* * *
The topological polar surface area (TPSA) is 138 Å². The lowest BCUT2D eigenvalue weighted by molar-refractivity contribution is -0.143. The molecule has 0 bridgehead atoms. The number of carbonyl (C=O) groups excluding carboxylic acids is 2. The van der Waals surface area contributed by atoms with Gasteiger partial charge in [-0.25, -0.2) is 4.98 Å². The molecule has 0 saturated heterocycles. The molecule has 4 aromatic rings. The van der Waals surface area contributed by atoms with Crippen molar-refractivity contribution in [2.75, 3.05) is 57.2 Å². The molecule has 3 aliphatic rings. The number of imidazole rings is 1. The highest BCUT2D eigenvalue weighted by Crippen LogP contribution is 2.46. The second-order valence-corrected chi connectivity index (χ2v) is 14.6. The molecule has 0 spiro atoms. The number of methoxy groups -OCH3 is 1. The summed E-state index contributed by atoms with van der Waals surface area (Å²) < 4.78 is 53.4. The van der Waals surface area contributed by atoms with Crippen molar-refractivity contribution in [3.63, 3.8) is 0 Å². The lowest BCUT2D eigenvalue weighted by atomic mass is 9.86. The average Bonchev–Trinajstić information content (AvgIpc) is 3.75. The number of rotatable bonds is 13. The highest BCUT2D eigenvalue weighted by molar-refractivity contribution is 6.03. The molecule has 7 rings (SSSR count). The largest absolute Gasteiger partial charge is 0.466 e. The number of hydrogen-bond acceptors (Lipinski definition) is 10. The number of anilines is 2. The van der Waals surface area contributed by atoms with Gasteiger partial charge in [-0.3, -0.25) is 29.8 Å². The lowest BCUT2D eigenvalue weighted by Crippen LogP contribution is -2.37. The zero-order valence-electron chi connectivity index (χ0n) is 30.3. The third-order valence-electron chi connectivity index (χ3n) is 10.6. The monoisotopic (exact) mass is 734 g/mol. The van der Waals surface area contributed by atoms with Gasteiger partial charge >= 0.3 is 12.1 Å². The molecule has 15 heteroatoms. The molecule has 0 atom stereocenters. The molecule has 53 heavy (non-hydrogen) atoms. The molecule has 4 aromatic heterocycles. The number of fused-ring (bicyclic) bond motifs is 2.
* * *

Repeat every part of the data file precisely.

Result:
The topological polar surface area (TPSA) is 138 Å². The lowest BCUT2D eigenvalue weighted by molar-refractivity contribution is -0.143. The molecule has 0 bridgehead atoms. The number of carbonyl (C=O) groups excluding carboxylic acids is 2. The van der Waals surface area contributed by atoms with Gasteiger partial charge in [-0.25, -0.2) is 4.98 Å². The molecule has 0 saturated heterocycles. The molecule has 4 aromatic rings. The van der Waals surface area contributed by atoms with Crippen molar-refractivity contribution in [2.75, 3.05) is 57.2 Å². The molecule has 3 aliphatic rings. The number of imidazole rings is 1. The highest BCUT2D eigenvalue weighted by Crippen LogP contribution is 2.46. The second-order valence-corrected chi connectivity index (χ2v) is 14.6. The molecule has 0 spiro atoms. The number of methoxy groups -OCH3 is 1. The summed E-state index contributed by atoms with van der Waals surface area (Å²) < 4.78 is 53.4. The van der Waals surface area contributed by atoms with Crippen molar-refractivity contribution in [3.63, 3.8) is 0 Å². The lowest BCUT2D eigenvalue weighted by atomic mass is 9.86. The average Bonchev–Trinajstić information content (AvgIpc) is 3.75. The number of rotatable bonds is 13. The highest BCUT2D eigenvalue weighted by molar-refractivity contribution is 6.03. The molecule has 7 rings (SSSR count). The largest absolute Gasteiger partial charge is 0.466 e. The number of hydrogen-bond acceptors (Lipinski definition) is 10. The number of anilines is 2. The van der Waals surface area contributed by atoms with Gasteiger partial charge in [-0.3, -0.25) is 29.8 Å². The lowest BCUT2D eigenvalue weighted by Crippen LogP contribution is -2.37. The zero-order valence-electron chi connectivity index (χ0n) is 30.3. The third-order valence-electron chi connectivity index (χ3n) is 10.6. The monoisotopic (exact) mass is 734 g/mol. The van der Waals surface area contributed by atoms with Gasteiger partial charge >= 0.3 is 12.1 Å². The molecule has 15 heteroatoms. The molecule has 0 atom stereocenters. The molecule has 53 heavy (non-hydrogen) atoms. The molecule has 4 aromatic heterocycles. The number of fused-ring (bicyclic) bond motifs is 2.